Nobody asked what you thought of the idea. Oh, there were a few polite questions, “How would you like a baby brother or sister?” But by the time those were asked, the outcome was already a given. And just when you were getting used to the idea, came the news that there were going to be two brothers. Granted, you weren’t nearly as surprised by the news as your mom and dad, but you were kind of new to the whole baby thing.
It got kind of crazy there for a while. Lots of shopping for another crib, another stroller, another car seat, and so very many diapers and extra clothes and way more stuffed animals.
Mom needed lots more hugs and really wanted you to be with her when you were watching TV.
You leaned up against her tummy and sang songs to the babies and read them lots of books so they would be smart when they were born and so they would know your voice and not be afraid.
Both your big boy cousins were big brothers, but neither of them knew what to tell you about two babies. That wasn’t something either of them had experience with. But they told you to be ready for lots of crying and lots of pooping and that new babies were kind of boring because they can’t do anything.
Grandma told you God knows what He’s doing and must have known you were going to be a great help for your mom and dad or you wouldn’t have been chosen for this honor. She told you the babies were going to love you and they would watch you to learn how to do things and would be your best friends. She knows a lot because she’s been here a long time.
And she was right. Your old toy room had to be turned into your new bedroom, but that was OK because you got a big bed and still got to keep all your toys. The babies needed more space because there were two of them, and you had to be very quiet when you went through their room to get to the potty or to tell Mom and Dad good morning when the babies were still asleep. But sometimes they would wake up anyway and you could tell them good morning first, and they smiled at you.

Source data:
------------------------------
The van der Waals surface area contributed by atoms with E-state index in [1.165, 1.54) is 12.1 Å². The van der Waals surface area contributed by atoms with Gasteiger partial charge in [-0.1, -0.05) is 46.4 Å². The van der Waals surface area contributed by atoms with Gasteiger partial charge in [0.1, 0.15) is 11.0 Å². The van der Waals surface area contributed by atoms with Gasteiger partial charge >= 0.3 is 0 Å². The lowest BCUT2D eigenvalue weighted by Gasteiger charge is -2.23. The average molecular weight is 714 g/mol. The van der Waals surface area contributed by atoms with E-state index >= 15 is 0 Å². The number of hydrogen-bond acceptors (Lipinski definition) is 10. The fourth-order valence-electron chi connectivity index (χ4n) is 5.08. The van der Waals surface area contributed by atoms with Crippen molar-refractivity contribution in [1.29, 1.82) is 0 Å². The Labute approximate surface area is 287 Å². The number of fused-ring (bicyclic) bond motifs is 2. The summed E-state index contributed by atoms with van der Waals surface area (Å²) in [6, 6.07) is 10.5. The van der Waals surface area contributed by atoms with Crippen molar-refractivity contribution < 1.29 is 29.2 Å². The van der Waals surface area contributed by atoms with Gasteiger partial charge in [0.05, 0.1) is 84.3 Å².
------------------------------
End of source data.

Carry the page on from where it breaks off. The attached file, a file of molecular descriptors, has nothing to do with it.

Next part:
The twins remember that you read to them and sang songs to them before they were even born, and they know that you love them.
They like when you show them how to clap and sign when they want more food. You help Mom give them bottles and hug them. When they cry, you can dance and make silly faces and they laugh at you. Nobody else can do that. Nobody. Because God made you their big brother.
Now, when Mom or Dad needs help, you’re there for them. When the babies want your tiny LEGOs, you get them their big ones and play with them for a while. You show them how to make cars race across the floor and play peek-a-boo when one of them is sad. They like to dance with you and learned to walk holding your hands. When they have to try a new food, they watch to see if you eat it first, then they put it into their mouths, too. If you don’t like it, they push it down onto the floor for your dog, Lola. She eats anything.
You know how to protect them and make sure they don’t go into your room where there are little toys that could hurt them.
But when they cry because they miss you and look under your door, you slide a piece of mail under the door for them and talk to them so they know you’re still there and you are never going to leave them.
Because you’re their big brother and you will always be there for them.
Even when they’re stinky, even when they’re crabby, even when they accidentally throw something at you or bite you with their new teeth. They watch you hit the baseball and run the bases and love when you color pictures for them and make towers of blocks for them to knock down.
God knew you would be great at this job. He doesn’t make mistakes.